Farmers aim to save great northern rail

DON’T rip it up.

That’s the challenge a group of farmers have given New England Rail Trail project organisers in their bid to convert the line into a recreation area for walkers and bike riders.

The issue is dividing the small town of Guyra, with petitions for and against the plan distributed among shops and business.

Rob Lenehan wants the line to remain because “it is the historic Great Northern Railway and it’s a national asset”. 

The Save the Great Northern Rail Group was formed yesterday after concerned community members met to discuss the rail trail. 

Group members believe the rail trail proposal fails to address concerns over cost and funding, fire safety, grazing rights and weed control.

Spokesman Rob Lenehan said the group was formed so people have a way of voicing their opposition to the trail. 

“We have spoken with every landholder who shares a boundary with the rail line from Black Mountain to Ben Lomond,” he said. 

“Not one of them is in favour of the development.”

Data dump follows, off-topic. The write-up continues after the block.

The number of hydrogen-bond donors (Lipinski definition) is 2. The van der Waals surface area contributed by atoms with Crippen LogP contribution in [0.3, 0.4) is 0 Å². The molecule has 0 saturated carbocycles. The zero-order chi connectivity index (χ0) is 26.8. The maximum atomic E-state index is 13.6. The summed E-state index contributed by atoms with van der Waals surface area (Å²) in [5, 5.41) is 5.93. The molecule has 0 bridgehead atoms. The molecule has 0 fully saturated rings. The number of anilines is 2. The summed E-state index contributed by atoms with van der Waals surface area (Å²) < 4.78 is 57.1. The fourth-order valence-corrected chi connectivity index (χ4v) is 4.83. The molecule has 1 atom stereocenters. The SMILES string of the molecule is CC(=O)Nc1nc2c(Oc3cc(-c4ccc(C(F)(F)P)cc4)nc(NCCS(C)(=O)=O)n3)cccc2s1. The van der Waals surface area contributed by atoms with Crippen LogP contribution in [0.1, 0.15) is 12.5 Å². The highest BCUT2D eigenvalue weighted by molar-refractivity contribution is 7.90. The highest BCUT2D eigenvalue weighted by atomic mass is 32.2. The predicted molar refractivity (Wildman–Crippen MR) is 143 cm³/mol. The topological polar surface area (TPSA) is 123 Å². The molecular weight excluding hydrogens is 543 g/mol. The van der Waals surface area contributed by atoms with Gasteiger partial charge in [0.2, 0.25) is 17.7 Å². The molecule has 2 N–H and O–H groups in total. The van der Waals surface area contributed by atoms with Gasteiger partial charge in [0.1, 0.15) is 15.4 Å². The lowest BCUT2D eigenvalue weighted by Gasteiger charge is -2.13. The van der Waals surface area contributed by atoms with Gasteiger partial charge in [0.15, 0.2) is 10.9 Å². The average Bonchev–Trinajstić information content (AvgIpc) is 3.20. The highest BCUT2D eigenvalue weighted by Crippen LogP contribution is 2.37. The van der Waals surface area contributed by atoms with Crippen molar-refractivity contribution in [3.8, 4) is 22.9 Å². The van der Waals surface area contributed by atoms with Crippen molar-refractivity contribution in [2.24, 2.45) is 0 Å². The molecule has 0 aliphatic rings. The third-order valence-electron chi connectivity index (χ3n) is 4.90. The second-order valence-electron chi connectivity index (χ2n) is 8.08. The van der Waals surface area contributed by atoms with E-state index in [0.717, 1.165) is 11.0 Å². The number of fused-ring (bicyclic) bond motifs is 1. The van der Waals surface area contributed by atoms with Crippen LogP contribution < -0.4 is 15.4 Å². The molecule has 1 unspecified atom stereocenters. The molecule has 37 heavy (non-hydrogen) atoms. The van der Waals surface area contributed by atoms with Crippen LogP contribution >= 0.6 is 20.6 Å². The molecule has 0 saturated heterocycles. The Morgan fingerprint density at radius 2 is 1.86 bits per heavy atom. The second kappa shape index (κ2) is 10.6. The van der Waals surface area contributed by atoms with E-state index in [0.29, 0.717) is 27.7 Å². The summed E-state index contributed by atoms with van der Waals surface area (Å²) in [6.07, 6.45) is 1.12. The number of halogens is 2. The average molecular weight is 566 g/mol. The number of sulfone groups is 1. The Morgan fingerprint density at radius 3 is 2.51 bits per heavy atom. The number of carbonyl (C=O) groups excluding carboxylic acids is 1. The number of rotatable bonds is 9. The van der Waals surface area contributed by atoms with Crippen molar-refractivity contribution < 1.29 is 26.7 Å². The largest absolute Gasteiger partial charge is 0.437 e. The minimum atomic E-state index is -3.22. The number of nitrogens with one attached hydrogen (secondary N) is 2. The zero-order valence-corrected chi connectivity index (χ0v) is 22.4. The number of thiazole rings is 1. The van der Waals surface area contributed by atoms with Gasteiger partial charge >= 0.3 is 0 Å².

Community support for the project has been mostly positive so far and Guyra shire mayor Hans Hietbrink says “a lot of the fears are not well founded.” 

“They [farmers] will certainly not be losing their grazing rights,” he said. 

New England Rail Trail steering committee chairman David Mills has scheduled a meeting with NSW Transport Minister Gladys Berejiklian in August to present a proposal. 

“I am 100 per cent committed to the project,” Mr Mills said.

“I will be delivering the proposal when I meet with the minister in August.” 

Manager of the railway resource centre for the Australian Railway Historical Society Bill Phippen weighed in this week, saying “a derelict railway isn’t much of an advertisement for anything.” 

A meeting is scheduled between those for and against the project this Sunday with both groups seeking to address concerns. 


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